When she did manage to poo it was not an issue, and it was not hard or weird. She was not constipated, she just had terrible gut-acheing pain with straining. The MCHN suggested tummy massage, warm deep baths, massaging her legs and, if this didn’t work, some warm water with a bit of brown sugar in it. The last suggestion is for constipation, so we didn’t try it. Massage helped a little, but not really. At our six week check up with the GP/Obstetrician on Wednesday I was taken off dairy, nuts and iron supplements. I admitted to eating a plethora of sashimi, and so was taken off raw fish as well [sob]. An appointment was made with a paediatrician next week. It was suggested we video PartyPie‘s tummy pain in case she didn’t turn it on when she was examined 😉
Yesterday, after a night of PartyPie being really distressed and screaming with pain, we called the birth centre she was born at – they said if we were concerned, we should bring her in to the emergency department. We jumped in the car and spent the next 90 minutes sitting in emergency at Casey Hospital in Berwick. We were seen by a doctor. Naturally you can’t expect doctors in an emergency ward at 6am to be breastfeeding specialists, or even baby specialists – but you could reasonably expect them to listen, evaluate and not be instantly dismissive when told about the previous diagnosis of oversupply.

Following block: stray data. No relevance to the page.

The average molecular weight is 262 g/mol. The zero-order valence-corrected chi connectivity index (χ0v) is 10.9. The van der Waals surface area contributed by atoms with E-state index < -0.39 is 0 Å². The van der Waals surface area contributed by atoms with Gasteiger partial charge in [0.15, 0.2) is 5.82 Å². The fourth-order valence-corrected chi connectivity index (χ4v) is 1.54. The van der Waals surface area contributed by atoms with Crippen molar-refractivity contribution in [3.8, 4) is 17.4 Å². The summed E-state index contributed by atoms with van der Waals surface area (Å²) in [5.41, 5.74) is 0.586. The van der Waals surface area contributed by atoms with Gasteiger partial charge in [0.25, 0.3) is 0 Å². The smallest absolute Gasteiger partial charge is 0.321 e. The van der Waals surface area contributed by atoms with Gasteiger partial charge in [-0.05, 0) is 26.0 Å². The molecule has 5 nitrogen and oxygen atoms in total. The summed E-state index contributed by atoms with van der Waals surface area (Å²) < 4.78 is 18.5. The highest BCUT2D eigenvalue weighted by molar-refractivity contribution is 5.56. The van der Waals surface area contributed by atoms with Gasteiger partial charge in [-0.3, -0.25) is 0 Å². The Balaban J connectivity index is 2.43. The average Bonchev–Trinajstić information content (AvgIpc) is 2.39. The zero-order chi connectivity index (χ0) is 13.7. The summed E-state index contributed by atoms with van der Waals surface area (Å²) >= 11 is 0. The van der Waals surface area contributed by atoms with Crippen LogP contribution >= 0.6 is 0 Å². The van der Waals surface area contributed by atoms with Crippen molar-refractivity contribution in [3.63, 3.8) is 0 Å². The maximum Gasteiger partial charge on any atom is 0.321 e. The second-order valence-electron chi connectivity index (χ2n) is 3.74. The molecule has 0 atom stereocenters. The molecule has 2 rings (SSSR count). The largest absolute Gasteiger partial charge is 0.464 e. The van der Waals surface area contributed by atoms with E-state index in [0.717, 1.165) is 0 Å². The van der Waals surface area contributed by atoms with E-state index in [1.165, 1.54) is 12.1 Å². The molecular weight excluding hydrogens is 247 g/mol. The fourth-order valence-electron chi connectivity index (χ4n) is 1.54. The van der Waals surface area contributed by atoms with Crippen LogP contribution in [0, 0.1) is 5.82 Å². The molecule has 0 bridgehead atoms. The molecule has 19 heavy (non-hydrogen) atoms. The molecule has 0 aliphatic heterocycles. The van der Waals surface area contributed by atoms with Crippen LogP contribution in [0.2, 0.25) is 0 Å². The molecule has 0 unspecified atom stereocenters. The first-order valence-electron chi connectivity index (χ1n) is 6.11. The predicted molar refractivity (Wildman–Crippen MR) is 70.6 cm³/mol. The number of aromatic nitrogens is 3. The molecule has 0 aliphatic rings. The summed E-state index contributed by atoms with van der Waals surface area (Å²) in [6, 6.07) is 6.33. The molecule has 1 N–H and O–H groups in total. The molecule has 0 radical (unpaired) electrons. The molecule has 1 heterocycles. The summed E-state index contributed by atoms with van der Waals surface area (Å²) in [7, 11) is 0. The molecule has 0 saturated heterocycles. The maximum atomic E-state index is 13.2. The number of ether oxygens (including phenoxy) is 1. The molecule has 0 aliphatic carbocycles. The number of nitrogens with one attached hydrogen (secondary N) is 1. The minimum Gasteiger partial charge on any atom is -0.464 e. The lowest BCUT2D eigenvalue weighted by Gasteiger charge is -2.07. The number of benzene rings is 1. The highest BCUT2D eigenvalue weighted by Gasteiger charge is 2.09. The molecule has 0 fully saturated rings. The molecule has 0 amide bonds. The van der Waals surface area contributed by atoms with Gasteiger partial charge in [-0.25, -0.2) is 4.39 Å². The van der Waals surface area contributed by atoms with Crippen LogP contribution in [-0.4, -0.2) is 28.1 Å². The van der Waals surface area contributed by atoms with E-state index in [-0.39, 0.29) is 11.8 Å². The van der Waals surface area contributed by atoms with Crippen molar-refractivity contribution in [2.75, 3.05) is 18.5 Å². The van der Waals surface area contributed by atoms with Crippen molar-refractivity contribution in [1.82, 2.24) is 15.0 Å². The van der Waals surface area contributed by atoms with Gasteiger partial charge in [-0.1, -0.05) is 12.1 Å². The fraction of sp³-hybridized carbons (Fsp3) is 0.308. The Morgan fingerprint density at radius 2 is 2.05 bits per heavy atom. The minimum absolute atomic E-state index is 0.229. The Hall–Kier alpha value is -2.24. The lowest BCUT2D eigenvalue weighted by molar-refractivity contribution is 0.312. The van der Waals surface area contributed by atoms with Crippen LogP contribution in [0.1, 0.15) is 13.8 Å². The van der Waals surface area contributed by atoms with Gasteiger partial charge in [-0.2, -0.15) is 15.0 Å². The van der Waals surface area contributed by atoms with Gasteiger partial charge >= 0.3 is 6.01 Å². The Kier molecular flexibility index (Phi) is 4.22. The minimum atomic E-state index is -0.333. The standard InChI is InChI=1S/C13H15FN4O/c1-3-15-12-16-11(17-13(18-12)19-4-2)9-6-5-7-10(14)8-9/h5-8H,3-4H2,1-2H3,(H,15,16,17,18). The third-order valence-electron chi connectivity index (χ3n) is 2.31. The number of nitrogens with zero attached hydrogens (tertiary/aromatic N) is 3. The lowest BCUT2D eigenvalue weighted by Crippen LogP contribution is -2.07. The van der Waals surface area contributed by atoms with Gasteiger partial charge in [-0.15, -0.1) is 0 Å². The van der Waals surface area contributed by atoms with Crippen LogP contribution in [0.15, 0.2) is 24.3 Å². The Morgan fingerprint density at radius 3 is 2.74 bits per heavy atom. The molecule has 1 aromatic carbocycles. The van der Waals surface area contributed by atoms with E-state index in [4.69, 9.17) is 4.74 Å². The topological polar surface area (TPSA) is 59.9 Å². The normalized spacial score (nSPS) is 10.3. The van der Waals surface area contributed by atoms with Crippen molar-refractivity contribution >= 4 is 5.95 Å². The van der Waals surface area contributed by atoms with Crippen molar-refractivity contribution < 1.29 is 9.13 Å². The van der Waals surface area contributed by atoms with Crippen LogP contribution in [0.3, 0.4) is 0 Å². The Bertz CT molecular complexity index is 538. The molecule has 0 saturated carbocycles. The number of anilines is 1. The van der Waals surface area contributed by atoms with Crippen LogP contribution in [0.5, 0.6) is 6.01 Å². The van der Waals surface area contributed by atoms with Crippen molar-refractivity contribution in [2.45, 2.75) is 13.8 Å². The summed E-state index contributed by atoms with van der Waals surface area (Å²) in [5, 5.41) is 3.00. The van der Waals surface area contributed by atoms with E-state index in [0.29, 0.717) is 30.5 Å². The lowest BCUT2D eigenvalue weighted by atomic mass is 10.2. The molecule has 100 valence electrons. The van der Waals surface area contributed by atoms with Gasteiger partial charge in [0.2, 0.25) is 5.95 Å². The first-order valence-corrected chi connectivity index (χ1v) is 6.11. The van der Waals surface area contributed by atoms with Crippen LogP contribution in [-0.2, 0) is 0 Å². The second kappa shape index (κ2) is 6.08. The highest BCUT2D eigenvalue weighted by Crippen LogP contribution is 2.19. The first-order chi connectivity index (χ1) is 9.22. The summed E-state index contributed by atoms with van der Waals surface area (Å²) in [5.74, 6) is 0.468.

This doctor did not take one minute to listen to what we told him. He shook his head when I told him I had been taken off dairy, etc, and said that PartyPie was obviously lactose intolerant. M explained that this was not the case, as PartyPie was thriving in every other way – putting on weight, lots of wet nappies, reading the newspaper every morning etc. etc. The doctor told M he was wrong, and if that we didn’t want to listen to him that it wasn’t his problem. What we needed to do, he said, was put PartyPie on to lactose free formula. We looked at him blankly. Que?! He repeated that we needed to put PartyPie on to lactose free formula. M explained again that it was lactose overload and the doctor said we were basically idiots who had become too friendly with google (well, he didn’t actually say it, but he didn’t need to…).
With this suggestion he fulfilled all my suspicions of the medical profession dealing with babies and reinforced all the reasons why I chose to have a waterbirth in a birth centre attended only by midwives. Casey is supposed to be a baby-friendly hospital, but he wasn’t even people-friendly, and definitely was not going to listen to anyone other than himself. Arrogant fucker. I want to hunt him down, kneecap him, and make him read this, among other things.